Saturday, June 28, 2014
The Internet Police by Nate Anderson
The Internet Police: How Crime Went Online, and the Cops Followed, Nate Anderson. New York: Norton, W.W. & Company, Ince., 2013. e-book, 269 pps.
The Internet Police starts off with a recounting of Ryan Lackey and HavenCo living in a rusty old ocean fort called Sealand. [At one time, Sealand was listed as a micro-nation but I do not know how accurate that description was. It appears from this book that it never was up for squatters' rights]. Stories about John Perry Barlow, stolen laptops, a hacking stalker, e-mail bomb threats, various and sundry F.B.I. spy programs, Smilin' Bob ads on television and the promise of larger penises with pills, the viciousness of RIAA prosecution, spam, and the darknet.
sapphoq reviews says: For those who have an inadequate grasp on why the rest of us are so angry at the United States government and the actions of Big Hollywood, The Internet Police is as good a place as any to start. Notably lacking was information about Anonymous, the phone phreaks, and a resolution to the conflicts.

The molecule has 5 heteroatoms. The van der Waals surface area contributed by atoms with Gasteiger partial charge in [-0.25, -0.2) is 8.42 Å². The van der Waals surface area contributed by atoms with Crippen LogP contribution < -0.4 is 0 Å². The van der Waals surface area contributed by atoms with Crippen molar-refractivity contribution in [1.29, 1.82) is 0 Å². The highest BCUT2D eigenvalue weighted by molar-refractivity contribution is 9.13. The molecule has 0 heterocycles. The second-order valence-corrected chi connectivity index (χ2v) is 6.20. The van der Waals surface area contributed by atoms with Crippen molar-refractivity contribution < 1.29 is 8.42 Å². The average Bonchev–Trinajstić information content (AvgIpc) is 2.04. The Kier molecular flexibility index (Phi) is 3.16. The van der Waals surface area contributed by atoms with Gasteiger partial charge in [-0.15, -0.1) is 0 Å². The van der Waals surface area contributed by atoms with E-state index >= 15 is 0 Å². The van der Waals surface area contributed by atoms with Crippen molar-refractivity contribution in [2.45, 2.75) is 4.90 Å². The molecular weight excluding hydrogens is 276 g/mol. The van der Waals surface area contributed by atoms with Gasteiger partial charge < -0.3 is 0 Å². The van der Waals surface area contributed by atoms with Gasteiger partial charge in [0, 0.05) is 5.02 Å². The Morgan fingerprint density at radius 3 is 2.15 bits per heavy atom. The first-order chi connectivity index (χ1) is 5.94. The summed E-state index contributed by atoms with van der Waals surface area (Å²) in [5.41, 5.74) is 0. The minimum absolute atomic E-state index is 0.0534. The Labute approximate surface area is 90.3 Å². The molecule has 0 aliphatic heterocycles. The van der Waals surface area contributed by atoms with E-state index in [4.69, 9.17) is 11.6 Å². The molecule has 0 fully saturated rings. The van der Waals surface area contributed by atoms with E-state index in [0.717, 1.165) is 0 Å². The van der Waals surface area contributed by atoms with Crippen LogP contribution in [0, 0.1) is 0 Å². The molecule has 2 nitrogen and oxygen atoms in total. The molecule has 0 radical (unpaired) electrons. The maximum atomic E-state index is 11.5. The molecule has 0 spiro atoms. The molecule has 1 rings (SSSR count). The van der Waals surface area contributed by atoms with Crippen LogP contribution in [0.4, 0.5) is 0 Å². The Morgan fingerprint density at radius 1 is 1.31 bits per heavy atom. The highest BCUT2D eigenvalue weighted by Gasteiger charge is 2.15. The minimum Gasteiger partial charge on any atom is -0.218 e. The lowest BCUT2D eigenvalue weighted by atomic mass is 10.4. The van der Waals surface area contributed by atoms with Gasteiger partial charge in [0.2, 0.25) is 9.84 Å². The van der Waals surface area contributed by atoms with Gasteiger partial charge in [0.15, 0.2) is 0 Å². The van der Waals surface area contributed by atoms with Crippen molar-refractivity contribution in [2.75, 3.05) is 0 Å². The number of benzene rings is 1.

Nate Anderson is correct that if the Internet winds up with a set of laws, those laws will be designed to placate the countries with the most money and biggest mouths-- the United States for sure, and probably the U.K., and maybe Germany-- and a certain amount of random chaos will be lost. This I think is rather unfortunate because we need makers and creators and hackers in order for society to thrive.
The assumption that anonymity on the internet is "bad" is an unfortunate one that some percentage of the population continue to believe. I've seen vicious attacks on Fake Book where [it is assumed] that [cough, cough] folks who hang there are doing so under their wallet names and wallet info.
Until the United States dismantles or revamps the N.S.A., I cannot condone any call for Internet i.d. numbers or registration before using a computer on-line. I don't trust the gatherers of information and at this point I certainly do not trust my government.
In spite of my personal misgivings, The Internet Police is an interesting read. Recommended.